Here’s the deal: the immune system will not attack fat. Because ghee has no casein and is pure fat, typically people who are very dairy sensitive can consume ghee liberally and have no symptoms or immune response.
Which Is Better?
Looking at the details, it’s easy to see that both coconut oil and ghee are wonderful foods. When deciding between the two, the choice would ultimately boil down to what you are looking for in a food. While they have their differences, the main deciding factors would be:
- Weight: If you’re trying to lose weight, then go for coconut oil. If you’re looking to add some weight, then ghee is your best bet!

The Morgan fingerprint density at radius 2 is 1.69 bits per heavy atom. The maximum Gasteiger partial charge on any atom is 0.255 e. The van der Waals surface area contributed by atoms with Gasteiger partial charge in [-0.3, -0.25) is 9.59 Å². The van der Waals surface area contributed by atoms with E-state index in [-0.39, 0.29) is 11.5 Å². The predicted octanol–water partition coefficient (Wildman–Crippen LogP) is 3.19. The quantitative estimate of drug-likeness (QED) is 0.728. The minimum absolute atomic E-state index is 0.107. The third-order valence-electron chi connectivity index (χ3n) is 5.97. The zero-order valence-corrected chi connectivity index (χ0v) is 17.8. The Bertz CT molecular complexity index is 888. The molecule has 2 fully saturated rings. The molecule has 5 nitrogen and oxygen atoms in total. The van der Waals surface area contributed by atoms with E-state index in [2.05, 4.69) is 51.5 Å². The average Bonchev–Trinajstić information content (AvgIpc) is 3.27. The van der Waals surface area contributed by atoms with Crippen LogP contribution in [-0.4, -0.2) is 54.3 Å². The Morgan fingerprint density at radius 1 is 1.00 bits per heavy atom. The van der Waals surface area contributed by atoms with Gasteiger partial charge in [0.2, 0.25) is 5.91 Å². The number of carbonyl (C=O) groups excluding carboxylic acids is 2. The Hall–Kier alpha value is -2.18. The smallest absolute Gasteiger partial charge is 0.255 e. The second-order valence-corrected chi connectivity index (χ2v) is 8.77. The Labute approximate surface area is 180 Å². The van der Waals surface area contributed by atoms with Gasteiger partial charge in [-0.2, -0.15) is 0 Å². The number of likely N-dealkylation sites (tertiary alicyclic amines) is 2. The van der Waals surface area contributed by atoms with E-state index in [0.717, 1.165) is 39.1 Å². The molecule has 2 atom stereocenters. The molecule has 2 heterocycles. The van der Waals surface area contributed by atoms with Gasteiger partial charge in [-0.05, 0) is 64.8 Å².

- Nutrition: Ghee is more nutritious according to the nutritional analysis. If you are trying to get a healthy dose of fat-soluble vitamins, then ghee is going to provide more nutrition. If you want something strictly anti-fungal, then coconut oil may be better.
- Taste: Coconut oil tends to have a somewhat strong taste; some people may dislike that about coconut oil. On the other hand, ghee is more neutral and versatile in its application to dishes.
Aside from these few details, I say they’re both keepers. The best decision would be to first know what function you are looking in the fat. Then, rotate them to meet those specific needs. You could even make a mixture of half ghee, half coconut oil and experience the best of both worlds. This is a great combo in coffee, as well. I also recommend trying different brands, as I have noticed that some are tastier.
(Read This Next: The Benefits of MCT Oil vs Coconut Oil)